‘People are going to go out this weekend and then there’s going to be another wave. They let us have the Christmas break because they knew what Boris did.
‘I think it should be mandatory everywhere – the virus is still everywhere – dropping any regulations around it just doesn’t make any sense.
‘I have a friend who’s dad died in a care home and he hadn’t seen anyone in months and months.
‘We would have had half the deaths if Boris had done the right thing earlier.’
Doug Barber, 53, who runs a retail design business in Putney, said: ‘While I have worn a mask when I’ve had to, I think it’s enough now. The average age to die from Covid is 82, the average for a man to die is 82. People are dying at just the same rates but they’re just dying from a different disease.
‘Covid has done terribly for the economy. Think of the retail sector, the arts, the hospitality industry – it has had an impact.
‘I think it’s a good thing that things get back to normal.’
Kym Dilloway, with her dog Beau, a 42-year-old dogwalker and trainee yoga teacher from Battersea, said: ‘I think that it’s too soon still.
‘I think you should have to at least wear them in shops. I think that’s a bit too soon. Soon it’s going to be half term and kids are going to go see their grandparents – I am a bit worried.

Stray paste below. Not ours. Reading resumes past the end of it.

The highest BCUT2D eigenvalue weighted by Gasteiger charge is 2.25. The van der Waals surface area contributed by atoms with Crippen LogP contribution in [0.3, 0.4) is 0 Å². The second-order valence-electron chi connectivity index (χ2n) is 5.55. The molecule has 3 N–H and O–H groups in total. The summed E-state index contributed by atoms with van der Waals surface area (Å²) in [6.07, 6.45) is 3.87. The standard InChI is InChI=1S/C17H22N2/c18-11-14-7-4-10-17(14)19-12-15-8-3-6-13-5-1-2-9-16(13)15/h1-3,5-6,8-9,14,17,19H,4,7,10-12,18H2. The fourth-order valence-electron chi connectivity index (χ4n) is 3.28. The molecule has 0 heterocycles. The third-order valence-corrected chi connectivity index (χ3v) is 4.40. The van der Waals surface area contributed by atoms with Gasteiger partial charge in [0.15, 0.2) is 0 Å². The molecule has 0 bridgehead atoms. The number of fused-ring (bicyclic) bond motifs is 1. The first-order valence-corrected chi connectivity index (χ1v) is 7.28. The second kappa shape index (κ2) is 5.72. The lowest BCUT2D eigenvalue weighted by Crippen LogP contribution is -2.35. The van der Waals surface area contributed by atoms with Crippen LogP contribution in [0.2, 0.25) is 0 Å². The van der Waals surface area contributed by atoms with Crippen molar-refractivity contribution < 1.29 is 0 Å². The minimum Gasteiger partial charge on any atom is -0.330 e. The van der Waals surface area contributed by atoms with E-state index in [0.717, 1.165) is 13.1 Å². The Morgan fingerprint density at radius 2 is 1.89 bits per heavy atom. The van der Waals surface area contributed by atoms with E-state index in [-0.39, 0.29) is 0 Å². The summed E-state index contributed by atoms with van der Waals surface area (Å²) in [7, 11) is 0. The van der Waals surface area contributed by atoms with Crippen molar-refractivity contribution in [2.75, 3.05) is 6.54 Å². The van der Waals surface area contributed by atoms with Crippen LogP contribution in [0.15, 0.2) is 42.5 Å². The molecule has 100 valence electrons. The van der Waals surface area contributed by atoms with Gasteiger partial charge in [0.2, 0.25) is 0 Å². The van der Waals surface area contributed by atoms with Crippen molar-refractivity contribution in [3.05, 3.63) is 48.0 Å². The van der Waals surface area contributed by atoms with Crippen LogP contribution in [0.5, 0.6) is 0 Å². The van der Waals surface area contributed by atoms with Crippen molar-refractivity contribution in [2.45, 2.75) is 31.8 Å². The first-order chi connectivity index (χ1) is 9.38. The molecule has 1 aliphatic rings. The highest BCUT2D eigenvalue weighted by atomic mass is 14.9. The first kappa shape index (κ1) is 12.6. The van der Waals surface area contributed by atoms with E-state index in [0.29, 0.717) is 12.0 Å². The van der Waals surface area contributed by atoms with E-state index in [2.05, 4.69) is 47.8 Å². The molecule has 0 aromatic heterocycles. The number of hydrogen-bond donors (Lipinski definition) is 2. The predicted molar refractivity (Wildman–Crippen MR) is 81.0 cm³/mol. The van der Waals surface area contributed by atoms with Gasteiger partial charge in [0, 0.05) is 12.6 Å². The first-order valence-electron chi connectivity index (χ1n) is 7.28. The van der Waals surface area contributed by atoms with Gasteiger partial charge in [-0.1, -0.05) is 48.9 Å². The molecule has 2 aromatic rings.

‘I will definitely keep wearing my mask. People have to think that flu rates have gone down. Maybe it’s a good idea we’re not getting germs on each other?
‘I think that people need to keep in mind the strain on the NHS is overwhelming and this won’t help. I don’t know why the regulations have changed – it just feels a bit convenient with all the negative stories about Boris.’
Martin Brockley, a 79-year-old retired railway worker, said: ‘I will wear a mask whenever I’m out. It’s good for me because I have asthma, I don’t want to get ill.’
Tim Barrett-Smith, 52, who works with local councils from Wimbledon, said: ‘I’ve just come from the tube and train station and a lot of people were still wearing masks.
‘I think encouraging people to think for themselves and wear one when they think is appropriate is a good thing.
‘I think it’s probably good for the time being that it’s still mandatory on public transport, but I’m sure people will just forget if it’s normal to not wear a mask anymore. I will prefer to wear a mask personally, but to each their own.’
Shoppers on Northumberland Street in Newcastle were still wearing masks this morning despite Plan B curbs being eased.
Retired Carol Grant, 74, said: ‘I will still wear masks where there’s a lot of people such as supermarkets. It’s not nice and I feel like I can’t breathe but it’s worth it for safety.
‘It’s worse when I have my glasses on but I don’t mind doing it while I’m popping in and out. I’ve been quite careful over the past couple of years and managed to avoid it so far so I plan on doing the same now.’
Patrick Tait, a 20-year-old politics student at Newcastle University, added: ‘It seems reasonable to keep wearing them for others safety. I use other people as a guide. If someone else is wearing one or they’re elderly I’ll put one on.